Every industry has at least one trailblazer that grabs the attention of the entire market whenever they announce something new. For technology, it’s Apple. The auto industry has Tesla. Music has Adele. Increasingly for DMOs, it’s Google. No company has more power to change the travel booking and planning industry in a day than Google. So when Google announced its latest travel innovation, we had to evaluate.
Say hello to Lists in Google Maps.
This new feature may not be as groundbreaking as Destinations on Google, but it sure does make planning much easier for both travellers and destination marketing organizations (DMOs). In short, the new Lists feature allows those with the Google Maps app to save and share lists of their favourite places. Users can access the lists online (using Wi-Fi or cellular data) or offline (saved to your smartphone in advance) to navigate between interest points in an unfamiliar destination. This newest Google innovation offers utility to travellers in both the planning and in-market phases of their journey.
So what can a DMO do to leverage this newest update? Plenty. First, consider visitor services. A DMO can create Lists within Google Maps and then provide those to visitors with a simple link. Destinations can do this online, or even within the visitor centre itself. Instead of handing a traveller a physical map, visitor centre staff can create customized itineraries and send them directly to the visitor’s phone.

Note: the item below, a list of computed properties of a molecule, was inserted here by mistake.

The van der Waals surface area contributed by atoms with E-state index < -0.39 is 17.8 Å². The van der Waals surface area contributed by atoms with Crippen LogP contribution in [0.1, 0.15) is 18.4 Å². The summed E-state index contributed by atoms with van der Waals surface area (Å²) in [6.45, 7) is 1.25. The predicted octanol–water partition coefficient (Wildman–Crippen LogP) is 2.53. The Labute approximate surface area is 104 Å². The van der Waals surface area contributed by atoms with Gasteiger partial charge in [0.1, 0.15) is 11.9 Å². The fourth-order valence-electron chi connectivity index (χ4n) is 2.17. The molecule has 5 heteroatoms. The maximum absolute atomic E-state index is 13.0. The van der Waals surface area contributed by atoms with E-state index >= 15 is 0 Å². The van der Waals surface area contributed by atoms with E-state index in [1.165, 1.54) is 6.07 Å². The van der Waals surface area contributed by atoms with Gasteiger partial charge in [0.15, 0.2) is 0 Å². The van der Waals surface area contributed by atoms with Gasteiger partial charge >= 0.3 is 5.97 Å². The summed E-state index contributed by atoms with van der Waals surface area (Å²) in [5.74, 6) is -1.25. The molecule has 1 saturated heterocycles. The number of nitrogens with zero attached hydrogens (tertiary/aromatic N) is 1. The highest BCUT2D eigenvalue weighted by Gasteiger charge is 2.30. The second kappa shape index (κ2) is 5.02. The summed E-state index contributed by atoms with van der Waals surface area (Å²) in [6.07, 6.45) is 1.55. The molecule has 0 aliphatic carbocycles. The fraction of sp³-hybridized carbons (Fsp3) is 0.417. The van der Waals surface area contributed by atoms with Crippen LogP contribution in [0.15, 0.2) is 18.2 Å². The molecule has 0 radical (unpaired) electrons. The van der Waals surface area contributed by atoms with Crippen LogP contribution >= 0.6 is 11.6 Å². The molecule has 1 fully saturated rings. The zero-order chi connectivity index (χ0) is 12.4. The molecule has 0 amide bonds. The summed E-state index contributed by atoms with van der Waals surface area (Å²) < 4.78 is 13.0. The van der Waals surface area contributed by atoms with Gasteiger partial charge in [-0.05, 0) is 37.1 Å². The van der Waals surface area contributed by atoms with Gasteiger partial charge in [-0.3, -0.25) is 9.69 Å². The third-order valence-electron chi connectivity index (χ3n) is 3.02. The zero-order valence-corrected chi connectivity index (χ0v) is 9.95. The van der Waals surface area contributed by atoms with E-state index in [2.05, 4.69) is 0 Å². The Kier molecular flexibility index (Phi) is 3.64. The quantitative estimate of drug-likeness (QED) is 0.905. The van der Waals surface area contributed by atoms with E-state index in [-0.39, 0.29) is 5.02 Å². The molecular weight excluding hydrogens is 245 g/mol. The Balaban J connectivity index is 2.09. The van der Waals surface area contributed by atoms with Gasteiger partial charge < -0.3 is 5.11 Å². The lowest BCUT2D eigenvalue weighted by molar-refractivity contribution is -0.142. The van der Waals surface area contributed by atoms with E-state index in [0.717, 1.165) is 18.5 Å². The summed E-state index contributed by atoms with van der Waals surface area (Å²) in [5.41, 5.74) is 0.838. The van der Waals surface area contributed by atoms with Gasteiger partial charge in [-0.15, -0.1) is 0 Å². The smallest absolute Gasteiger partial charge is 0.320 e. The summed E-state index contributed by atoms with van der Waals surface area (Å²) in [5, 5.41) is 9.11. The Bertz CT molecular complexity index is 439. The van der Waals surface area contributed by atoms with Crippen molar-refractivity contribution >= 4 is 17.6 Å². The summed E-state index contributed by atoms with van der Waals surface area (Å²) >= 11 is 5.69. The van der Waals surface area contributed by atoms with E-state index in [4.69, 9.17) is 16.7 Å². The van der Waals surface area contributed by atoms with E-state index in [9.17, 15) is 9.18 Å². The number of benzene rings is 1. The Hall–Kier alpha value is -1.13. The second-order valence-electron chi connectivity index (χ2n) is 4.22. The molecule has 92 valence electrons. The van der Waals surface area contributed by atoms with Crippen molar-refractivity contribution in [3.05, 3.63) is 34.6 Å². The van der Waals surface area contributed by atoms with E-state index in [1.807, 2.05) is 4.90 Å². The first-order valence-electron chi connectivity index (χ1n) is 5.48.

From a marketing standpoint, this tool could impact influencer trips. The new Google Maps feature could be especially useful for DMOs that want to help influencers experience the destination without a personal guide. For example, maybe your DMO is hosting an Instagram influencer who specializes in photos of bridges. Create a list of the most photogenic bridge locations on a map and send the link to their phone. It’s simple and easy!
To start, ask your team this question: What experiences would we like our visitors to have when they arrive, and where do we currently hand out itineraries and maps? That’s where you can start experimenting.
Related reading: Will Google Trips disrupt the visitor centre as we know it?
Featured image credit: Garry Knight, Flickr